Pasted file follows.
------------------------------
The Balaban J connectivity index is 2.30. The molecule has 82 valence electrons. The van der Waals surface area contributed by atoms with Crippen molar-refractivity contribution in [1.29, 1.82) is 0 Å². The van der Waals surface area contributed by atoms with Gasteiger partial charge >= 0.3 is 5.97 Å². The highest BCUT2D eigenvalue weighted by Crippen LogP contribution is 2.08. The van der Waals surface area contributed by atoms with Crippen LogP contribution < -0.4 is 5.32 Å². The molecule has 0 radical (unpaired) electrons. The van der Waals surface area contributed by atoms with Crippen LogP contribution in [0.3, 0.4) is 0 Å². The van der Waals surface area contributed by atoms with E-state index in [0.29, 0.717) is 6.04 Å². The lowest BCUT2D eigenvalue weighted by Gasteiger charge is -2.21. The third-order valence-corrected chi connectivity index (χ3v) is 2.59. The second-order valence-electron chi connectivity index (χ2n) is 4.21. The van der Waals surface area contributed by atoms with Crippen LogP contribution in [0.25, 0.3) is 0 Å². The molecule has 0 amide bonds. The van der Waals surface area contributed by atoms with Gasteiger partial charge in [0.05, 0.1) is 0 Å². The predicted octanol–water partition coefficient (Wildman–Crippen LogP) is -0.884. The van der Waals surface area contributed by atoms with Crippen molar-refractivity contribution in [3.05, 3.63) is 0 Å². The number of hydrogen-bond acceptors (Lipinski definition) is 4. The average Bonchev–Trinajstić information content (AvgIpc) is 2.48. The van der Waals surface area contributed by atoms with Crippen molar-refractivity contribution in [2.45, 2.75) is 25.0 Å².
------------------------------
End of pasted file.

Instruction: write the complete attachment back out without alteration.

The Balaban J connectivity index is 2.30. The molecule has 82 valence electrons. The van der Waals surface area contributed by atoms with Crippen molar-refractivity contribution in [1.29, 1.82) is 0 Å². The van der Waals surface area contributed by atoms with Gasteiger partial charge >= 0.3 is 5.97 Å². The highest BCUT2D eigenvalue weighted by Crippen LogP contribution is 2.08. The van der Waals surface area contributed by atoms with Crippen LogP contribution < -0.4 is 5.32 Å². The molecule has 0 radical (unpaired) electrons. The van der Waals surface area contributed by atoms with Crippen LogP contribution in [0.3, 0.4) is 0 Å². The van der Waals surface area contributed by atoms with E-state index in [0.29, 0.717) is 6.04 Å². The lowest BCUT2D eigenvalue weighted by Gasteiger charge is -2.21. The third-order valence-corrected chi connectivity index (χ3v) is 2.59. The second-order valence-electron chi connectivity index (χ2n) is 4.21. The van der Waals surface area contributed by atoms with Crippen LogP contribution in [0.25, 0.3) is 0 Å². The molecule has 0 amide bonds. The van der Waals surface area contributed by atoms with Gasteiger partial charge in [0.05, 0.1) is 0 Å². The predicted octanol–water partition coefficient (Wildman–Crippen LogP) is -0.884. The van der Waals surface area contributed by atoms with Crippen molar-refractivity contribution in [3.05, 3.63) is 0 Å². The number of hydrogen-bond acceptors (Lipinski definition) is 4. The average Bonchev–Trinajstić information content (AvgIpc) is 2.48. The van der Waals surface area contributed by atoms with Crippen molar-refractivity contribution in [2.45, 2.75) is 25.0 Å².